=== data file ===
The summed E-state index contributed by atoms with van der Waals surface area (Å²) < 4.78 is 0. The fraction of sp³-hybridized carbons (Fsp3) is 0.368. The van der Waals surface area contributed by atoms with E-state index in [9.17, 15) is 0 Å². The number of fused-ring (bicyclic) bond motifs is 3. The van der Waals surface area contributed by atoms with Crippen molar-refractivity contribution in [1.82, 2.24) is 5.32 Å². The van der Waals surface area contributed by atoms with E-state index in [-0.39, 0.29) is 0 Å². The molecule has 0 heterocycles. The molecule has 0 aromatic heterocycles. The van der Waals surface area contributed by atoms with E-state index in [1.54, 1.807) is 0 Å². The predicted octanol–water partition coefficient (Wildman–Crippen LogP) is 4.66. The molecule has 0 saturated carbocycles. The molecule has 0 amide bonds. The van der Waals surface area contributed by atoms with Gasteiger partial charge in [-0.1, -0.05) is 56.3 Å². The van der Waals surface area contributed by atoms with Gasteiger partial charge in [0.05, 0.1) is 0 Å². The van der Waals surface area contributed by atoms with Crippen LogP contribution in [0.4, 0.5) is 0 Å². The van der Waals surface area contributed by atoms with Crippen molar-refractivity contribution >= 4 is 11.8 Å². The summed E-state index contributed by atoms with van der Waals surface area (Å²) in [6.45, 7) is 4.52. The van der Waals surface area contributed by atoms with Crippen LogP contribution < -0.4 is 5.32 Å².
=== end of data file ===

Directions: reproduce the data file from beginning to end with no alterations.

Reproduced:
The summed E-state index contributed by atoms with van der Waals surface area (Å²) < 4.78 is 0. The fraction of sp³-hybridized carbons (Fsp3) is 0.368. The van der Waals surface area contributed by atoms with E-state index in [9.17, 15) is 0 Å². The number of fused-ring (bicyclic) bond motifs is 3. The van der Waals surface area contributed by atoms with Crippen molar-refractivity contribution in [1.82, 2.24) is 5.32 Å². The van der Waals surface area contributed by atoms with E-state index in [-0.39, 0.29) is 0 Å². The molecule has 0 heterocycles. The molecule has 0 aromatic heterocycles. The van der Waals surface area contributed by atoms with E-state index in [1.54, 1.807) is 0 Å². The predicted octanol–water partition coefficient (Wildman–Crippen LogP) is 4.66. The molecule has 0 saturated carbocycles. The molecule has 0 amide bonds. The van der Waals surface area contributed by atoms with Gasteiger partial charge in [-0.1, -0.05) is 56.3 Å². The van der Waals surface area contributed by atoms with Gasteiger partial charge in [0.05, 0.1) is 0 Å². The van der Waals surface area contributed by atoms with Crippen LogP contribution in [0.4, 0.5) is 0 Å². The van der Waals surface area contributed by atoms with Crippen molar-refractivity contribution >= 4 is 11.8 Å². The summed E-state index contributed by atoms with van der Waals surface area (Å²) in [6.45, 7) is 4.52. The van der Waals surface area contributed by atoms with Crippen LogP contribution < -0.4 is 5.32 Å².